NASHVILLE, TN – Sugar plays an important part in the human body. Our blood contains a certain amount of sugar—known as blood glucose—regulated by insulin. When a person’s body fails to control its blood glucose level, that person likely has diabetes.
There are several types of diabetes—type 1, type 2, and gestational diabetes—and every type is a bit different. In this article, we'll discuss type 1 and type 2 diabetes, as well as how each affects children.
Type 1 diabetes is the most common form of diabetes in children. It is considered an autoimmune disease. According to Jennifer Kelley, assistant professor of pediatrics at Vanderbilt University Medical Center, the immune system of patients who have type 1 diabetes recognizes the cells in the pancreas as something bad. As a result, it attacks and gets rid the cell.
Without insulin, the body cannot regulate the blood glucose level and sugar cannot get into the organs for energy, as a result, it stays in the blood and piles up.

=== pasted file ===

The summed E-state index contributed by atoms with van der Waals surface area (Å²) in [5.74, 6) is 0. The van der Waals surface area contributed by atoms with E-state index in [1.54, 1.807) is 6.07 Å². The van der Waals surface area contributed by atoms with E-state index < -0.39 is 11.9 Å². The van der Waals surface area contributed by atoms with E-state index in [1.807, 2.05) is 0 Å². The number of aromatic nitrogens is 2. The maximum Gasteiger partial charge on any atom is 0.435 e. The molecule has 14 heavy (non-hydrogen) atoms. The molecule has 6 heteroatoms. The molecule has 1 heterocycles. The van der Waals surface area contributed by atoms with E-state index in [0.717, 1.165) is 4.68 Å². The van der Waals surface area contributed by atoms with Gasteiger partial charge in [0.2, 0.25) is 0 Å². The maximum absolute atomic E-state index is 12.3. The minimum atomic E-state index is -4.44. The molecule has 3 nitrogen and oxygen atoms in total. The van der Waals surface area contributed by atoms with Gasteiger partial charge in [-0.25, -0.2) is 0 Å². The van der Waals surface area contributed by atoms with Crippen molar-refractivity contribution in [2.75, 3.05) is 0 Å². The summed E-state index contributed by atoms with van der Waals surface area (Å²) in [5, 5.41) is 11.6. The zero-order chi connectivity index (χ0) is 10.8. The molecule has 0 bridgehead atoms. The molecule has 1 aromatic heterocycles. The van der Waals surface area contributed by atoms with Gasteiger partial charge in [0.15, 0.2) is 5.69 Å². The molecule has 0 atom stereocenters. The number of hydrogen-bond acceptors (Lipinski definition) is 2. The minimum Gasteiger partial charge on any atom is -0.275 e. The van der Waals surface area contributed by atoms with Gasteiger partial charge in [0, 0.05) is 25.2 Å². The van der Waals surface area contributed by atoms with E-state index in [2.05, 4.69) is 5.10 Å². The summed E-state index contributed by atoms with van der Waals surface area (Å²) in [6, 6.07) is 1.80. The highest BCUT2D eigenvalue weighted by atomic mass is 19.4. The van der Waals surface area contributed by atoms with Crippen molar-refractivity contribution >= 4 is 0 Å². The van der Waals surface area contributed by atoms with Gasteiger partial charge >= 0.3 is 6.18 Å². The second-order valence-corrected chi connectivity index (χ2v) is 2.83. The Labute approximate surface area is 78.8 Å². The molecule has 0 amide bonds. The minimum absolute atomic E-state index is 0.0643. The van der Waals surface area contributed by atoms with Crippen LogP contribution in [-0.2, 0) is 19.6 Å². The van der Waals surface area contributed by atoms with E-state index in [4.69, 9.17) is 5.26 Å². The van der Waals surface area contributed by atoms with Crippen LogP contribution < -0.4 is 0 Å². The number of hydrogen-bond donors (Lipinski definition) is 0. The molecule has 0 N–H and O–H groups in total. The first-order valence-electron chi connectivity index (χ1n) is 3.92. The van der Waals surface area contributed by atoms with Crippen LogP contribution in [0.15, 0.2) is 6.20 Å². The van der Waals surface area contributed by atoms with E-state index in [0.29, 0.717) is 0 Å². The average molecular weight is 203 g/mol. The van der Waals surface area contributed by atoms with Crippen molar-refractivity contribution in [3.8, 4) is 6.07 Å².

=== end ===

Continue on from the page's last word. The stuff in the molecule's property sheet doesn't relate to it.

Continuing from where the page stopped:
In type 2 diabetes, the body has difficulties responding to insulin. The pancreas may still produce insulin, but your body is resistant to it. The body will then fail to control blood sugar level and it will lead to type 2 diabetes.
According to Kelley, diabetes in kids is different from diabetes in adults. Uncontrolled high blood sugar starts to damage blood vessels and nerves over time. It can cause problems to the organs, as blood circulation is essential and nerve signals are essential for them.
This can lead to permanent damage such as loss of vision, kidney failure, an increased risk of infection, and so on. It can also raise the risk of cardiovascular disease, which raises the risk of things like heart attacks or heart disease later in life.
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